Every day, an average of 24 Americans die from melanoma cancer, as reported by Melanoma.org. Among women 25-30, it is the leading cause of cancer-related deaths and the second leading cause for women between 30 and 35 years of age. While viable care options exist, timely diagnosis and treatment are crucial to the successful treatment of melanoma.
Understanding Melanoma and its Causes
While melanoma is primarily a skin cancer, it can also develop in the nails, eyes or mouth. It forms within the melanocytes, which are cells within the body that produce skin and hair pigment. Melanoma is generally classified into three different categories:
- Cutaneous melanoma. This is melanoma of the skin and it is the most common form of the cancer. It usually forms within a mole that was previously non-cancerous, but begins to change appearance. The most aggressive form of cutaneous melanoma is nodular melanoma, which is most commonly diagnosed in males over the age of 60.
- Mucosal melanoma. This rare form of melanoma only appears in about one percent of all cases. It attacks the mucus membranes of the body, which are located within the nasal passages, oral cavity, vaginal walls or anus. While doctors associate most forms of melanoma with UV exposure, the medical community has not identified any common risk factors for mucosal melanoma.
- Ocular melanoma. This is also a rare form of the cancer. Occurring within the eyes, it is the second most commonly diagnosed melanoma, with about 2,000 new cases identified annually. Light colored eyes, along with a fair skin complexion, have been identified as risk factors for the disease. Professionals have yet to find a strong connection to UV exposure and this form of melanoma.
Melanoma spreads fast. It can travel to lymph nodes and distant organs, such as the stomach, chest, bones, and brain. Metastatic melanoma found in distant organs can be difficult to treat.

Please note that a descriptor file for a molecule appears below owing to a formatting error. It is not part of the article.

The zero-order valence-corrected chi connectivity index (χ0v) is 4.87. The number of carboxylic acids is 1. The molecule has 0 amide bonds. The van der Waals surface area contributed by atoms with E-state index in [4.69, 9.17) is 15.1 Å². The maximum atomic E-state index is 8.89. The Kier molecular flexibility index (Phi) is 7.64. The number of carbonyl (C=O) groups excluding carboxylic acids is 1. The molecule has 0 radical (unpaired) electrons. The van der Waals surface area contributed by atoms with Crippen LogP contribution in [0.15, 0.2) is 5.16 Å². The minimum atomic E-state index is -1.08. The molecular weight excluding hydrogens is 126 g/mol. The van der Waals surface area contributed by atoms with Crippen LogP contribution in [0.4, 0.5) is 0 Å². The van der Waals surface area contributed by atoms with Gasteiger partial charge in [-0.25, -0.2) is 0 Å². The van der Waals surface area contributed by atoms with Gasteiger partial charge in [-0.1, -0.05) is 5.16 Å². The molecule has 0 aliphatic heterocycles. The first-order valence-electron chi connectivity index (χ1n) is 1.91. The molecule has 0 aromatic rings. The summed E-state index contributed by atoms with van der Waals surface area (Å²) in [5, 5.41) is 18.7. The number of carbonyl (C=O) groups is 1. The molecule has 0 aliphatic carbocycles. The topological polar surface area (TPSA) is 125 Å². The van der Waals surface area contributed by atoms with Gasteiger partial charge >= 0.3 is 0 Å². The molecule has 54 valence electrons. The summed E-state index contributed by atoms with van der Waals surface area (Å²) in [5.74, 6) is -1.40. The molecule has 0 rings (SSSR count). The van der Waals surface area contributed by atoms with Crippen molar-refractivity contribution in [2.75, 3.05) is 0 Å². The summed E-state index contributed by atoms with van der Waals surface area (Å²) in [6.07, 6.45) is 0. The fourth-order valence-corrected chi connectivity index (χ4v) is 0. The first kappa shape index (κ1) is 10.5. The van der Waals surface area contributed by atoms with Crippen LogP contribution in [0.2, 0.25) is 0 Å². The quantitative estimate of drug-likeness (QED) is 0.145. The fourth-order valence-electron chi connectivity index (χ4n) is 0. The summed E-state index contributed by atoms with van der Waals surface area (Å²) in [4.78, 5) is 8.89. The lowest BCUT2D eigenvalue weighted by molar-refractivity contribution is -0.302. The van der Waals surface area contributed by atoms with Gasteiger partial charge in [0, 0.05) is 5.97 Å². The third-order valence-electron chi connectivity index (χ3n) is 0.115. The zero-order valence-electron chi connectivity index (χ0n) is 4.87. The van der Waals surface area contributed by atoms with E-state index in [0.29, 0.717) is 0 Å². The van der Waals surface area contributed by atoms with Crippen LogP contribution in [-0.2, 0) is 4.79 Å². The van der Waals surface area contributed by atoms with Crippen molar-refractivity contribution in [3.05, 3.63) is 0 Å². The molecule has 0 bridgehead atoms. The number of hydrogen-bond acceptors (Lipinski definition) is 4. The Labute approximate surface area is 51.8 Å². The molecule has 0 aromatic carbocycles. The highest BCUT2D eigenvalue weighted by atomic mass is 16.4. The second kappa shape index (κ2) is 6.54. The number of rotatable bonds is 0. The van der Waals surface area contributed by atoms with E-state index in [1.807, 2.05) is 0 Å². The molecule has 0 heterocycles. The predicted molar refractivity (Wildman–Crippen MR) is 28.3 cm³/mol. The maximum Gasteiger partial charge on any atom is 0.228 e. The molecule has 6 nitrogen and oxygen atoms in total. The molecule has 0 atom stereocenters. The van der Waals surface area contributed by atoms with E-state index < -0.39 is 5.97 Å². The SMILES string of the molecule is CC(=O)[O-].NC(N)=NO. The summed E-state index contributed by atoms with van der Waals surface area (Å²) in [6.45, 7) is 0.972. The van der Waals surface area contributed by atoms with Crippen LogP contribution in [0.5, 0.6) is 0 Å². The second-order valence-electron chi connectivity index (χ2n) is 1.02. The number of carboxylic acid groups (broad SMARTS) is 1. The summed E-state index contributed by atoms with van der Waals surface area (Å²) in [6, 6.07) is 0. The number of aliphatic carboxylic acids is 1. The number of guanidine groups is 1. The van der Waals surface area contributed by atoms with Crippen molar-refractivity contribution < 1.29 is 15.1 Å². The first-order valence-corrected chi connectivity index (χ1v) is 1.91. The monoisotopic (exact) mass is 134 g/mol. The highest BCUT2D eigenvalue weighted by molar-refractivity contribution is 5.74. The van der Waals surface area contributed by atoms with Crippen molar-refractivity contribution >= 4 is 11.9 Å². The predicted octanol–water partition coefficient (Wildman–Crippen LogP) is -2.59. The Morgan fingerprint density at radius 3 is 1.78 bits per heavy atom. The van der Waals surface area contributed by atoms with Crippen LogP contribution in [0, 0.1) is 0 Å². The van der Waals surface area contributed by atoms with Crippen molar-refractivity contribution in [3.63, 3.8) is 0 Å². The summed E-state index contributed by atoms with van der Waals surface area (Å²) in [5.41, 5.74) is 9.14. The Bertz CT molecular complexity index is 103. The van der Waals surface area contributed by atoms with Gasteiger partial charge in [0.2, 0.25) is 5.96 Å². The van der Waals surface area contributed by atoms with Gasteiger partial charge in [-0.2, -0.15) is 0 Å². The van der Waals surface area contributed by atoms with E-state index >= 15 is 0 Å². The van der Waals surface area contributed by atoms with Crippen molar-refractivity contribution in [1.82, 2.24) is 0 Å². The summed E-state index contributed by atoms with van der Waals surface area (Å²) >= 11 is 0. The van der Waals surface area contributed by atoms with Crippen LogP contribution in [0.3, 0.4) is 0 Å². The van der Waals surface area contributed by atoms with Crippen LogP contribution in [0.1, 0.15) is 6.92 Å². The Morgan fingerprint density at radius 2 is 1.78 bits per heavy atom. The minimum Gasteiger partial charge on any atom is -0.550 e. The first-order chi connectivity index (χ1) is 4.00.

As with any cancer misdiagnosis, failure to accurately diagnose this condition in a timely manner can lead to the wrongful death of a patient.
Common Treatments for Melanoma
While each case of melanoma is different, there are several options that physicians generally use in the treatment of this potentially fatal cancer. For the early stages of melanoma, surgery is commonly employed to remove the cancerous cells. The procedure may include a simple excision to specifically remove the melanomas or a wide excision to decrease the chances of a reoccurrence in the same area of the body.
Radiation is another treatment option, though it is most commonly used to alleviate the symptoms of melanoma, rather than treat it. It is fairly common to treat melanoma in the bones with radiation as the pain is frequently unbearable. It is also administered to high risk patients in addition to surgery. Radiation can have severe side effects, including:
- Extreme weight loss
- Loss of hair
There is also a risk of harm to the surrounding healthy cells, particularly if the treating physician fails to carefully plan and implement the radiation procedure.
Chemotherapy is not a common treatment for melanoma, as the disease does not respond to it. Immunotherapy is becoming the new standard, thanks to new FDA approvals. Interferon used to be a standard treatment for metastatic melanoma, but doctors have been phasing it out due to lack of efficacy.
Call our Maryland and Washington D.C. Medical Malpractice Lawyers Today
If your melanoma was misdiagnosed or improperly treated, the attorneys of Schochor and Staton, P.A. provide quality legal representation you can trust. Our award-winning lawyers provide honest advice about your legal options and guide you through every step of the process. Call our office today at 410-234-1000 of fill out our contact form to schedule an appointment.